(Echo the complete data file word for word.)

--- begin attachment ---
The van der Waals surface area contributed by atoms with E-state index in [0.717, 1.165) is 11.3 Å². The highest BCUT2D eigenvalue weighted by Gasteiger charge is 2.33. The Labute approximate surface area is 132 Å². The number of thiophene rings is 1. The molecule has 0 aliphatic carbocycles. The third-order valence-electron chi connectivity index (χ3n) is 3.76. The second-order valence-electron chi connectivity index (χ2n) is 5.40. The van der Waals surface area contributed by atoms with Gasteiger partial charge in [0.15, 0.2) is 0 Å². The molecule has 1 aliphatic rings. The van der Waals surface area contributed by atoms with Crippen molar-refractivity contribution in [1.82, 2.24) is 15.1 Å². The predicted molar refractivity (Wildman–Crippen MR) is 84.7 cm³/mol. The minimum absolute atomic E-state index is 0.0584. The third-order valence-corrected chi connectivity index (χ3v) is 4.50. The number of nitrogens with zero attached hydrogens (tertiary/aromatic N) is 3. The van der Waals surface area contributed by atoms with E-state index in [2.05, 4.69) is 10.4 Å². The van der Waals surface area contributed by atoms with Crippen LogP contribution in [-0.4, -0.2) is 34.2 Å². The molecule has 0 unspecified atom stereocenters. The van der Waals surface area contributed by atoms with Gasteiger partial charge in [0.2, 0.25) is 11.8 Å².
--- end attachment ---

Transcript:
The van der Waals surface area contributed by atoms with E-state index in [0.717, 1.165) is 11.3 Å². The highest BCUT2D eigenvalue weighted by Gasteiger charge is 2.33. The Labute approximate surface area is 132 Å². The number of thiophene rings is 1. The molecule has 0 aliphatic carbocycles. The third-order valence-electron chi connectivity index (χ3n) is 3.76. The second-order valence-electron chi connectivity index (χ2n) is 5.40. The van der Waals surface area contributed by atoms with Gasteiger partial charge in [0.15, 0.2) is 0 Å². The molecule has 1 aliphatic rings. The van der Waals surface area contributed by atoms with Crippen molar-refractivity contribution in [1.82, 2.24) is 15.1 Å². The predicted molar refractivity (Wildman–Crippen MR) is 84.7 cm³/mol. The minimum absolute atomic E-state index is 0.0584. The third-order valence-corrected chi connectivity index (χ3v) is 4.50. The number of nitrogens with zero attached hydrogens (tertiary/aromatic N) is 3. The van der Waals surface area contributed by atoms with E-state index in [2.05, 4.69) is 10.4 Å². The van der Waals surface area contributed by atoms with Crippen LogP contribution in [-0.4, -0.2) is 34.2 Å². The molecule has 0 unspecified atom stereocenters. The van der Waals surface area contributed by atoms with Gasteiger partial charge in [0.2, 0.25) is 11.8 Å².